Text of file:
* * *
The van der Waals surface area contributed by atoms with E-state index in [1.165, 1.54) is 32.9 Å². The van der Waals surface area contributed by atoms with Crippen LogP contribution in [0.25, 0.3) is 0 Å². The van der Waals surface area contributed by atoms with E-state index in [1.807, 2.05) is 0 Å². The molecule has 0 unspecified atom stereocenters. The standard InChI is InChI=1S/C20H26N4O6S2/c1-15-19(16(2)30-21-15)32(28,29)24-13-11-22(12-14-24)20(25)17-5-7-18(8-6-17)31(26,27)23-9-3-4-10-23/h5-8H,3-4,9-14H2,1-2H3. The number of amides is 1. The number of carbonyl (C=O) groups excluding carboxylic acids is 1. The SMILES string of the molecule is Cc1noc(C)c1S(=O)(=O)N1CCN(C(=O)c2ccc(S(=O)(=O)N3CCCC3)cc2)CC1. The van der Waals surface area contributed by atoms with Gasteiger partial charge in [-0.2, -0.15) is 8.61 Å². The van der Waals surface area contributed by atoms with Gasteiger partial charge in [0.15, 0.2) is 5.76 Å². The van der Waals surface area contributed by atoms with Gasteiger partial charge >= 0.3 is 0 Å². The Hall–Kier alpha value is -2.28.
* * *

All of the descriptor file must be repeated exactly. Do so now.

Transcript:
The van der Waals surface area contributed by atoms with E-state index in [1.165, 1.54) is 32.9 Å². The van der Waals surface area contributed by atoms with Crippen LogP contribution in [0.25, 0.3) is 0 Å². The van der Waals surface area contributed by atoms with E-state index in [1.807, 2.05) is 0 Å². The molecule has 0 unspecified atom stereocenters. The standard InChI is InChI=1S/C20H26N4O6S2/c1-15-19(16(2)30-21-15)32(28,29)24-13-11-22(12-14-24)20(25)17-5-7-18(8-6-17)31(26,27)23-9-3-4-10-23/h5-8H,3-4,9-14H2,1-2H3. The number of amides is 1. The number of carbonyl (C=O) groups excluding carboxylic acids is 1. The SMILES string of the molecule is Cc1noc(C)c1S(=O)(=O)N1CCN(C(=O)c2ccc(S(=O)(=O)N3CCCC3)cc2)CC1. The van der Waals surface area contributed by atoms with Gasteiger partial charge in [-0.2, -0.15) is 8.61 Å². The van der Waals surface area contributed by atoms with Gasteiger partial charge in [0.15, 0.2) is 5.76 Å². The van der Waals surface area contributed by atoms with Gasteiger partial charge >= 0.3 is 0 Å². The Hall–Kier alpha value is -2.28.